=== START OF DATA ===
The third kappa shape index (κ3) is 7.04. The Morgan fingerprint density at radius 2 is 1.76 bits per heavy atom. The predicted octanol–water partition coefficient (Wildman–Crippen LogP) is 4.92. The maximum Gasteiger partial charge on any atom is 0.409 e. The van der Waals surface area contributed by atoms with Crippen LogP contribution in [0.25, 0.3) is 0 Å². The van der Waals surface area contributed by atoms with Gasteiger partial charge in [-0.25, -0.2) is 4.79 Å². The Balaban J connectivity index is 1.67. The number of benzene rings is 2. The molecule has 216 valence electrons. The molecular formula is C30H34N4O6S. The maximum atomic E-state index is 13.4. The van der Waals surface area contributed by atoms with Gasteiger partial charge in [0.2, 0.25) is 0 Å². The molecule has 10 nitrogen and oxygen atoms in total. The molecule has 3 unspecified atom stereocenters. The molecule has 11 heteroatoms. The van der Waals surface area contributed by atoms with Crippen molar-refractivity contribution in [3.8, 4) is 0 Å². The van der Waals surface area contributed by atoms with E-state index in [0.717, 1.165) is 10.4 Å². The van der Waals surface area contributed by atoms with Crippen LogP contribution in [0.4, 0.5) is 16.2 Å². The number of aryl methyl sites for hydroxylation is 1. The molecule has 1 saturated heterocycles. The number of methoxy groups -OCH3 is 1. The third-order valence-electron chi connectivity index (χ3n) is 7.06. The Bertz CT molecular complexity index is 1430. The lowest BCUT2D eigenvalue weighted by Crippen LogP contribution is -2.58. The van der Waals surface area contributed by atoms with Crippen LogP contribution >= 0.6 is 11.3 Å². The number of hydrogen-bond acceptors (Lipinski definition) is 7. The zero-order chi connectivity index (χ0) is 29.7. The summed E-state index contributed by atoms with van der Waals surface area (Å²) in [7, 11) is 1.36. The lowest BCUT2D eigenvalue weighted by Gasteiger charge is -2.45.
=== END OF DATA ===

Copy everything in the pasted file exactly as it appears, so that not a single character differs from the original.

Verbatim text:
The third kappa shape index (κ3) is 7.04. The Morgan fingerprint density at radius 2 is 1.76 bits per heavy atom. The predicted octanol–water partition coefficient (Wildman–Crippen LogP) is 4.92. The maximum Gasteiger partial charge on any atom is 0.409 e. The van der Waals surface area contributed by atoms with Crippen LogP contribution in [0.25, 0.3) is 0 Å². The van der Waals surface area contributed by atoms with Gasteiger partial charge in [-0.25, -0.2) is 4.79 Å². The Balaban J connectivity index is 1.67. The number of benzene rings is 2. The molecule has 216 valence electrons. The molecular formula is C30H34N4O6S. The maximum atomic E-state index is 13.4. The van der Waals surface area contributed by atoms with Gasteiger partial charge in [0.2, 0.25) is 0 Å². The molecule has 10 nitrogen and oxygen atoms in total. The molecule has 3 unspecified atom stereocenters. The molecule has 11 heteroatoms. The van der Waals surface area contributed by atoms with Crippen molar-refractivity contribution in [3.8, 4) is 0 Å². The van der Waals surface area contributed by atoms with E-state index in [0.717, 1.165) is 10.4 Å². The van der Waals surface area contributed by atoms with Crippen LogP contribution in [0.4, 0.5) is 16.2 Å². The number of aryl methyl sites for hydroxylation is 1. The molecule has 1 saturated heterocycles. The number of methoxy groups -OCH3 is 1. The third-order valence-electron chi connectivity index (χ3n) is 7.06. The Bertz CT molecular complexity index is 1430. The lowest BCUT2D eigenvalue weighted by Crippen LogP contribution is -2.58. The van der Waals surface area contributed by atoms with Crippen LogP contribution >= 0.6 is 11.3 Å². The number of hydrogen-bond acceptors (Lipinski definition) is 7. The zero-order chi connectivity index (χ0) is 29.7. The summed E-state index contributed by atoms with van der Waals surface area (Å²) in [7, 11) is 1.36. The lowest BCUT2D eigenvalue weighted by Gasteiger charge is -2.45.